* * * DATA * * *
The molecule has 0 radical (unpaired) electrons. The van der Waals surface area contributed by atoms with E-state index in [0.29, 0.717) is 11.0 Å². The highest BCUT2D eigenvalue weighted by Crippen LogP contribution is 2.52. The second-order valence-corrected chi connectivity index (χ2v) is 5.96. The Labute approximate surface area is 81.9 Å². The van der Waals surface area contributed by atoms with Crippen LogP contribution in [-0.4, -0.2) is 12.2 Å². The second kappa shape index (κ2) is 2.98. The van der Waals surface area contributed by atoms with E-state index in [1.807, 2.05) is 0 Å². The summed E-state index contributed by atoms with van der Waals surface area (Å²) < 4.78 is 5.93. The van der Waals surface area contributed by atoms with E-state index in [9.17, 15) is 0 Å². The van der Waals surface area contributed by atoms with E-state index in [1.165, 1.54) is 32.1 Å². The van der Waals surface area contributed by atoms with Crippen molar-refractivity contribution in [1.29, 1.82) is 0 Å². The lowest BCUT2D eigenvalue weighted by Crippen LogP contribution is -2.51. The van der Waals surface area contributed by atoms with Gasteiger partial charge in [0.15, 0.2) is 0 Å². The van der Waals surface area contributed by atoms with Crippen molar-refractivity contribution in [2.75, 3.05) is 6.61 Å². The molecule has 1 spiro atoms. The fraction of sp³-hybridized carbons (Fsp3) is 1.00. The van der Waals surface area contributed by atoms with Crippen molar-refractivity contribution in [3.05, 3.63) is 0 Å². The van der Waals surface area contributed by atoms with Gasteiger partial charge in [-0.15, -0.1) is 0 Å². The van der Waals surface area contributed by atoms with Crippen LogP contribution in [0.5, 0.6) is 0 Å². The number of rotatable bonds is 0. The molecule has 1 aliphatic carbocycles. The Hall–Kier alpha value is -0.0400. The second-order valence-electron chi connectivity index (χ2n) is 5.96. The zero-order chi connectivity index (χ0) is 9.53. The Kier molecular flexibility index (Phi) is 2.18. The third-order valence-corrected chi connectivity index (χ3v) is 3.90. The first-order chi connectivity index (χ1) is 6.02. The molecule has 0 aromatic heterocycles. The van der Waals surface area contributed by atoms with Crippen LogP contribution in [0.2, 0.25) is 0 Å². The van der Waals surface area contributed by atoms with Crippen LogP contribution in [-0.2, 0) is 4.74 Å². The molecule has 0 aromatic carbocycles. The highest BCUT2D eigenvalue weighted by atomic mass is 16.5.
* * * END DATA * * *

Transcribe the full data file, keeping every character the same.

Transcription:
The molecule has 0 radical (unpaired) electrons. The van der Waals surface area contributed by atoms with E-state index in [0.29, 0.717) is 11.0 Å². The highest BCUT2D eigenvalue weighted by Crippen LogP contribution is 2.52. The second-order valence-corrected chi connectivity index (χ2v) is 5.96. The Labute approximate surface area is 81.9 Å². The van der Waals surface area contributed by atoms with Crippen LogP contribution in [-0.4, -0.2) is 12.2 Å². The second kappa shape index (κ2) is 2.98. The van der Waals surface area contributed by atoms with E-state index in [1.807, 2.05) is 0 Å². The summed E-state index contributed by atoms with van der Waals surface area (Å²) < 4.78 is 5.93. The van der Waals surface area contributed by atoms with E-state index in [9.17, 15) is 0 Å². The van der Waals surface area contributed by atoms with E-state index in [1.165, 1.54) is 32.1 Å². The van der Waals surface area contributed by atoms with Crippen molar-refractivity contribution in [1.29, 1.82) is 0 Å². The lowest BCUT2D eigenvalue weighted by Crippen LogP contribution is -2.51. The van der Waals surface area contributed by atoms with Gasteiger partial charge in [0.15, 0.2) is 0 Å². The van der Waals surface area contributed by atoms with Crippen molar-refractivity contribution in [2.75, 3.05) is 6.61 Å². The molecule has 1 spiro atoms. The fraction of sp³-hybridized carbons (Fsp3) is 1.00. The van der Waals surface area contributed by atoms with Crippen molar-refractivity contribution in [3.05, 3.63) is 0 Å². The van der Waals surface area contributed by atoms with Gasteiger partial charge in [-0.15, -0.1) is 0 Å². The van der Waals surface area contributed by atoms with Crippen LogP contribution in [0.5, 0.6) is 0 Å². The number of rotatable bonds is 0. The molecule has 1 aliphatic carbocycles. The Hall–Kier alpha value is -0.0400. The second-order valence-electron chi connectivity index (χ2n) is 5.96. The zero-order chi connectivity index (χ0) is 9.53. The Kier molecular flexibility index (Phi) is 2.18. The third-order valence-corrected chi connectivity index (χ3v) is 3.90. The first-order chi connectivity index (χ1) is 6.02. The molecule has 0 aromatic heterocycles. The van der Waals surface area contributed by atoms with Crippen LogP contribution in [0.2, 0.25) is 0 Å². The van der Waals surface area contributed by atoms with Crippen LogP contribution in [-0.2, 0) is 4.74 Å². The molecule has 0 aromatic carbocycles. The highest BCUT2D eigenvalue weighted by atomic mass is 16.5.